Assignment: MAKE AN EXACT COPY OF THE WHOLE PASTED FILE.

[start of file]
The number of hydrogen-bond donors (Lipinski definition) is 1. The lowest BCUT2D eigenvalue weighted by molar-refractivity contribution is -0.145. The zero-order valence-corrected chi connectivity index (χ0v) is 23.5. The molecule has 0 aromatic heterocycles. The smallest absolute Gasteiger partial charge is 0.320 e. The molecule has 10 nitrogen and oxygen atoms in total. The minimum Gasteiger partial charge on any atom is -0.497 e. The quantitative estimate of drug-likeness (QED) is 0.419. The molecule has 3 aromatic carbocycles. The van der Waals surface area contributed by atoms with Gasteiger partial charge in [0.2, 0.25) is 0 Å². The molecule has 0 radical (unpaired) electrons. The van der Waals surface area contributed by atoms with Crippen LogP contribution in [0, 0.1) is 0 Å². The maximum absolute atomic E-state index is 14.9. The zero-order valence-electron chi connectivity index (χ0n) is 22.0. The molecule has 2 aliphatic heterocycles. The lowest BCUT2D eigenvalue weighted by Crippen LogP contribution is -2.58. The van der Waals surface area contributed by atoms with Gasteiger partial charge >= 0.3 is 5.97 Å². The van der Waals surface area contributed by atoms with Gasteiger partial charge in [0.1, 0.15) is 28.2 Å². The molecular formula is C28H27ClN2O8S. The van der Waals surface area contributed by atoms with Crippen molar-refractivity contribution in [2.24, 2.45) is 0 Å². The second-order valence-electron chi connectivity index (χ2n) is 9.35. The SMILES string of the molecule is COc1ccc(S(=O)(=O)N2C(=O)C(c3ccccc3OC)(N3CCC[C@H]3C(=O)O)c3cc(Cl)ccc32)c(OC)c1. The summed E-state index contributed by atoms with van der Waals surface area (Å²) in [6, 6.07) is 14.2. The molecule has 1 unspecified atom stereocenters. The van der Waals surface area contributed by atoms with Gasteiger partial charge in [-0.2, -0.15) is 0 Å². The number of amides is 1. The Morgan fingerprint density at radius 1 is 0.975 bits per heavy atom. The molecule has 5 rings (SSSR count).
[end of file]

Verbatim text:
The number of hydrogen-bond donors (Lipinski definition) is 1. The lowest BCUT2D eigenvalue weighted by molar-refractivity contribution is -0.145. The zero-order valence-corrected chi connectivity index (χ0v) is 23.5. The molecule has 0 aromatic heterocycles. The smallest absolute Gasteiger partial charge is 0.320 e. The molecule has 10 nitrogen and oxygen atoms in total. The minimum Gasteiger partial charge on any atom is -0.497 e. The quantitative estimate of drug-likeness (QED) is 0.419. The molecule has 3 aromatic carbocycles. The van der Waals surface area contributed by atoms with Gasteiger partial charge in [0.2, 0.25) is 0 Å². The molecule has 0 radical (unpaired) electrons. The van der Waals surface area contributed by atoms with Crippen LogP contribution in [0, 0.1) is 0 Å². The maximum absolute atomic E-state index is 14.9. The zero-order valence-electron chi connectivity index (χ0n) is 22.0. The molecule has 2 aliphatic heterocycles. The lowest BCUT2D eigenvalue weighted by Crippen LogP contribution is -2.58. The van der Waals surface area contributed by atoms with Gasteiger partial charge >= 0.3 is 5.97 Å². The van der Waals surface area contributed by atoms with Gasteiger partial charge in [0.1, 0.15) is 28.2 Å². The molecular formula is C28H27ClN2O8S. The van der Waals surface area contributed by atoms with Crippen molar-refractivity contribution in [2.24, 2.45) is 0 Å². The second-order valence-electron chi connectivity index (χ2n) is 9.35. The SMILES string of the molecule is COc1ccc(S(=O)(=O)N2C(=O)C(c3ccccc3OC)(N3CCC[C@H]3C(=O)O)c3cc(Cl)ccc32)c(OC)c1. The summed E-state index contributed by atoms with van der Waals surface area (Å²) in [6, 6.07) is 14.2. The molecule has 1 unspecified atom stereocenters. The van der Waals surface area contributed by atoms with Gasteiger partial charge in [-0.2, -0.15) is 0 Å². The number of amides is 1. The Morgan fingerprint density at radius 1 is 0.975 bits per heavy atom. The molecule has 5 rings (SSSR count).